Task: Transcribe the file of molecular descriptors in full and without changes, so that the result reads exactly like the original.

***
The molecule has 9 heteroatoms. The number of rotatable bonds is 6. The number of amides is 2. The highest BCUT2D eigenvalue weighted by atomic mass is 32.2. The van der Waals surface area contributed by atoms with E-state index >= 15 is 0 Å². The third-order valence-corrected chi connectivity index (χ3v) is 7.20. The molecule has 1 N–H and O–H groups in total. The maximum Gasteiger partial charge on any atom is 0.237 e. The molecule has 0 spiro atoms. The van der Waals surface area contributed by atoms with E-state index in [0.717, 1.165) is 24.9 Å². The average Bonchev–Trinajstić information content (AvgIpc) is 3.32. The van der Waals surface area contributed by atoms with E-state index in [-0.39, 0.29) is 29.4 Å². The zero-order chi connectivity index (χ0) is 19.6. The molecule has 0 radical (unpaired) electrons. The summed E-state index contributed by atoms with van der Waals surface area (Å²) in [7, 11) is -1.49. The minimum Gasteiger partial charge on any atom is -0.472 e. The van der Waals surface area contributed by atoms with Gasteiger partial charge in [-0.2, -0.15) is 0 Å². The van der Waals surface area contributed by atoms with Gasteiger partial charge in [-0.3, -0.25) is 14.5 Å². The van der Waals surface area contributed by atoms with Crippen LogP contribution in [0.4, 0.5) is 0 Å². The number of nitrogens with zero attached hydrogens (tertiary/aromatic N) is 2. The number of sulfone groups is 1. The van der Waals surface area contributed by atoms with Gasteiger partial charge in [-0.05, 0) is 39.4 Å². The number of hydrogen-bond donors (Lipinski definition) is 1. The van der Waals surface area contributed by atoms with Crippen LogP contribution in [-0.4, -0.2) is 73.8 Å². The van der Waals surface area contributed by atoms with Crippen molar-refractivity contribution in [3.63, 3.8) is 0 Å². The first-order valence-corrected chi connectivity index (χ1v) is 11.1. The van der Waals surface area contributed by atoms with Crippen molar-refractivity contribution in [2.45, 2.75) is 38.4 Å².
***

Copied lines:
The molecule has 9 heteroatoms. The number of rotatable bonds is 6. The number of amides is 2. The highest BCUT2D eigenvalue weighted by atomic mass is 32.2. The van der Waals surface area contributed by atoms with E-state index >= 15 is 0 Å². The third-order valence-corrected chi connectivity index (χ3v) is 7.20. The molecule has 1 N–H and O–H groups in total. The maximum Gasteiger partial charge on any atom is 0.237 e. The molecule has 0 spiro atoms. The van der Waals surface area contributed by atoms with E-state index in [0.717, 1.165) is 24.9 Å². The average Bonchev–Trinajstić information content (AvgIpc) is 3.32. The van der Waals surface area contributed by atoms with E-state index in [-0.39, 0.29) is 29.4 Å². The zero-order chi connectivity index (χ0) is 19.6. The molecule has 0 radical (unpaired) electrons. The summed E-state index contributed by atoms with van der Waals surface area (Å²) in [7, 11) is -1.49. The minimum Gasteiger partial charge on any atom is -0.472 e. The van der Waals surface area contributed by atoms with Gasteiger partial charge in [-0.2, -0.15) is 0 Å². The van der Waals surface area contributed by atoms with Gasteiger partial charge in [-0.3, -0.25) is 14.5 Å². The van der Waals surface area contributed by atoms with Crippen LogP contribution in [0.4, 0.5) is 0 Å². The number of nitrogens with zero attached hydrogens (tertiary/aromatic N) is 2. The number of sulfone groups is 1. The van der Waals surface area contributed by atoms with Gasteiger partial charge in [-0.05, 0) is 39.4 Å². The number of hydrogen-bond donors (Lipinski definition) is 1. The van der Waals surface area contributed by atoms with Crippen LogP contribution in [-0.4, -0.2) is 73.8 Å². The van der Waals surface area contributed by atoms with Crippen molar-refractivity contribution in [3.63, 3.8) is 0 Å². The first-order valence-corrected chi connectivity index (χ1v) is 11.1. The van der Waals surface area contributed by atoms with Crippen molar-refractivity contribution in [2.45, 2.75) is 38.4 Å².